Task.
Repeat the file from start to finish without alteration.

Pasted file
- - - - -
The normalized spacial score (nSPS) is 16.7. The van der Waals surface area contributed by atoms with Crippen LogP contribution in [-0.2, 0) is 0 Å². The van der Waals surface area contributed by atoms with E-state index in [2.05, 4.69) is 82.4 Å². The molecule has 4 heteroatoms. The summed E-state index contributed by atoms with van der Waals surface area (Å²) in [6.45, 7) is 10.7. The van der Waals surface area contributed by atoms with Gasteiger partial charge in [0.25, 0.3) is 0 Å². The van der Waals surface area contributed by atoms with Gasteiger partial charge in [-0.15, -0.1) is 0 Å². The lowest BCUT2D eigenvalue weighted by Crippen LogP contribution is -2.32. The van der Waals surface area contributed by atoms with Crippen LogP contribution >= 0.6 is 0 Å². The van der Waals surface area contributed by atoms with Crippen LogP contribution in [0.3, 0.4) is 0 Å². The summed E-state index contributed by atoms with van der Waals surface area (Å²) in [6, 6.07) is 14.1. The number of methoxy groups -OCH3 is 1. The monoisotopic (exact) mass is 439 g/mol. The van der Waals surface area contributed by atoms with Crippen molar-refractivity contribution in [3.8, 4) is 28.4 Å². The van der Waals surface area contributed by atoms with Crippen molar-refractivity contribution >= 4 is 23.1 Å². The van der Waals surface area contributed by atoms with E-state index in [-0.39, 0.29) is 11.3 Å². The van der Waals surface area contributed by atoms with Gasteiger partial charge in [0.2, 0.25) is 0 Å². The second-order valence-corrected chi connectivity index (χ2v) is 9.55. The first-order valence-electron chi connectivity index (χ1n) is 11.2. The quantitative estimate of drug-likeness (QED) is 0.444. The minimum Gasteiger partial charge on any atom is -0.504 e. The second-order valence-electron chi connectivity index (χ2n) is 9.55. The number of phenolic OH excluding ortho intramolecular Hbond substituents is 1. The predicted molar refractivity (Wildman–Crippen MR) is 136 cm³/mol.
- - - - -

The normalized spacial score (nSPS) is 16.7. The van der Waals surface area contributed by atoms with Crippen LogP contribution in [-0.2, 0) is 0 Å². The van der Waals surface area contributed by atoms with E-state index in [2.05, 4.69) is 82.4 Å². The molecule has 4 heteroatoms. The summed E-state index contributed by atoms with van der Waals surface area (Å²) in [6.45, 7) is 10.7. The van der Waals surface area contributed by atoms with Gasteiger partial charge in [0.25, 0.3) is 0 Å². The van der Waals surface area contributed by atoms with Gasteiger partial charge in [-0.15, -0.1) is 0 Å². The lowest BCUT2D eigenvalue weighted by Crippen LogP contribution is -2.32. The van der Waals surface area contributed by atoms with Crippen LogP contribution >= 0.6 is 0 Å². The van der Waals surface area contributed by atoms with Crippen LogP contribution in [0.3, 0.4) is 0 Å². The summed E-state index contributed by atoms with van der Waals surface area (Å²) in [6, 6.07) is 14.1. The number of methoxy groups -OCH3 is 1. The monoisotopic (exact) mass is 439 g/mol. The van der Waals surface area contributed by atoms with Crippen molar-refractivity contribution in [3.8, 4) is 28.4 Å². The van der Waals surface area contributed by atoms with Crippen molar-refractivity contribution >= 4 is 23.1 Å². The van der Waals surface area contributed by atoms with E-state index in [-0.39, 0.29) is 11.3 Å². The van der Waals surface area contributed by atoms with Gasteiger partial charge in [0.2, 0.25) is 0 Å². The second-order valence-corrected chi connectivity index (χ2v) is 9.55. The first-order valence-electron chi connectivity index (χ1n) is 11.2. The quantitative estimate of drug-likeness (QED) is 0.444. The minimum Gasteiger partial charge on any atom is -0.504 e. The second-order valence-electron chi connectivity index (χ2n) is 9.55. The number of phenolic OH excluding ortho intramolecular Hbond substituents is 1. The predicted molar refractivity (Wildman–Crippen MR) is 136 cm³/mol.